New urgency: Reaching students with Edtech during the pandemic (including social media, texting, calls)

March 30, 2020

Like most countries around the world, Nepal has as well been ordered - all schools to close as a precautionary measure to stop and spread of COVID-19 for the past two weeks. In an unprecedented situation like these where we see no tangible solutions to the problem and no one knows how long it is going to stretch, Teach For Nepal Fellows have been coming up with coping mechanisms to help their students continue their learning and overcome mental and psychological stress and continue their Fellowship remotely or else virtually (when possible).

One-on-one Phone Call Support

‘Miss, when will our exam be rescheduled?’- students' text messages like these keep piling up on Prashuma’s phone daily these days.

Prashuma Rai, English Fellow placed in a remote village in  Parsa, shares how a mother of one of her students had worked days and nights for the past three months to save five thousand rupees so that her daughter could appear for SEE. This handful of money would cover the cost of room and board during the month-long exam - Rs. 1500 for rent, and 3000 for food. 

Parents work hard to make sure that their children can graduate with a degree and lead a better life. Much is at stake when these exams are postponed or canceled for the particular year.

When the crisis hit and the government announced that the board exams would be postponed and a nationwide shutdown would be put into place, it was already the end of the school year. Prasuma, after completing her two years of Fellowship was back home with her family. 

But realizing her absence in the community, and that her students are in a state of stress and panic, she is making one on one calls to her students to check their well being and also to see if her students stay focused in the goal they set for themselves for this board exam. 

There are questions about the uncertainty, calls about their fears, and questions about the text they are supposed to be preparing, Prasuma is one of the many Fellows, who despite being limited in several ways are pushing their sense of possibility to do the best they can- one call, and one child at a time.

Text Message and Phone Call 

Similarly Marshal Pokhrel, 2018 Science Fellow has been continuously supporting his students of Gyan Batika Secondary School, Subarnapur. For him, the challenge is to overcome the learning crisis that his students might face in the coming days. Currently, with uncertainty about everything, he is worried about losing his two years of investment in students as they might lose their track from the goals they’ve set to pass the SEE exams.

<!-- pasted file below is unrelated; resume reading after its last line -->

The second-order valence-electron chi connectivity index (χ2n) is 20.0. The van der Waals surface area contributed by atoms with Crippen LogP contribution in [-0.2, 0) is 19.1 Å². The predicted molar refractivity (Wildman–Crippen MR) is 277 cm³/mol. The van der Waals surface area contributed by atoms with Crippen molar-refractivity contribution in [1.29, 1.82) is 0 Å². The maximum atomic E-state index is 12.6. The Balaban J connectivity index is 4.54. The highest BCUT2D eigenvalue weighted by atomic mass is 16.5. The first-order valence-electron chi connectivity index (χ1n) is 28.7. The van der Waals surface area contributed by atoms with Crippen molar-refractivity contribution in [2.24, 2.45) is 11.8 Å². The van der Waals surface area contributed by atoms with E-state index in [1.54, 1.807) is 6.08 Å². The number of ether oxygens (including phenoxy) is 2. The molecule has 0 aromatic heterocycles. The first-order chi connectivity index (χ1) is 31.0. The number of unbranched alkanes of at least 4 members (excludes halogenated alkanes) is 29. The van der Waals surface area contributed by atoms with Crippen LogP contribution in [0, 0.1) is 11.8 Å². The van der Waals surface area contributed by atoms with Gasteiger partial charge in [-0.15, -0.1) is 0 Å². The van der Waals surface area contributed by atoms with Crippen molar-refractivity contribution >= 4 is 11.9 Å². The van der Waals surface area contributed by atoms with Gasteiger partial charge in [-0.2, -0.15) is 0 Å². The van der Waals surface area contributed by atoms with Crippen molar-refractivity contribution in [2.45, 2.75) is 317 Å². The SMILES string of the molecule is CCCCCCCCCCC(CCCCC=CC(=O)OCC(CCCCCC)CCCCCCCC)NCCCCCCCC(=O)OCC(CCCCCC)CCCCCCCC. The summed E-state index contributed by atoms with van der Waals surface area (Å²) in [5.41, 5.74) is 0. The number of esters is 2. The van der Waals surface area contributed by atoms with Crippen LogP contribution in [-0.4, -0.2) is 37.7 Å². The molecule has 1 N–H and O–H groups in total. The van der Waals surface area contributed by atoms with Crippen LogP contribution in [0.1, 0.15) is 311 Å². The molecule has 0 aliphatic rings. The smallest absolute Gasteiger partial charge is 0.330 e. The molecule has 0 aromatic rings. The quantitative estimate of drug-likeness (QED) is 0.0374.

His prompt response to this crisis was in making support calls and sending text messages to his students where they discuss course-related problem-solving techniques. For him, cell phones are the only means to support students who are barred from other means of communication. The challenge for him today is to reduce as much as possible the negative impact of this pandemic while supporting his students academically with limited resources and time-bar. 

“As most of the schools are closed, and they do not have access to other school personnel, I along with my co-Fellows are taking special attention to the students with needs, not just related to solving textbook problems but also mental and psychological problems they are facing,” says Marshal.

 

IMO, and Facebook Messages

Dinesh Kumar Sharma, a 2019 Science Fellow working in Dhanusa was on a visit to SEE center in Laliya, Dhanusa when he got the email from TFN to return to his home in Siraha. Dinesh who lives with his students in a nearby community quickly gathered his students and informed them about his reason for leaving early from the village. 

He shares, “Before stepping into the last night-bus that day, I had asked them to update me on everything whether it be problems from their textbook or any health-related situation.” 

Soon after reaching his home in Siraha, something struck him when he started getting Facebook messages from his students. They were mostly sending questions related to science problems. But what was interesting was that even though many of his students do not have access to WiFi facilities in the villages, they do have access to data packs on their smartphones, which they have been using to talk to their parents who are working abroad. 

These days, when the clock strikes 5, he scans model questions from the SEE practice book and posts it on his school’s Facebook account. Dinesh had set up this Facebook account a year ago after observing that most of his students are hung up to Facebook in their leisure time. Little did he know that the very platform set up to send out official notices would today be useful in helping students prepare for their SEE exam. In response to the questions he posts on Facebook, his students then discuss solutions through messenger and other networking sites like IMO. 

Right now Dinesh and his co-Fellow Anjali Koirala are using these technologies to support their students and they are planning to introduce and train these tools to other teachers in their school. If the schools remain shut for more duration or if a similar situation arises in the future, the platform created by Dinesh and the training to teachers will enable the school to respond to student’s needs and continue teaching and learning.


Prashuma Rai and Marshal Pokhrel (2018 Fellows) have completed their two years of TFN Fellowship this year at Gyan Batika Secondary School, Subarnapur, Parsa. Dinesh Kumar Sharma and Anjali Koirala (2019) Fellows will soon start their second year of Fellowship at Rashtriya Secondary School, Laliya, Dhanusa from the next academic year 2077 B.S. 

 

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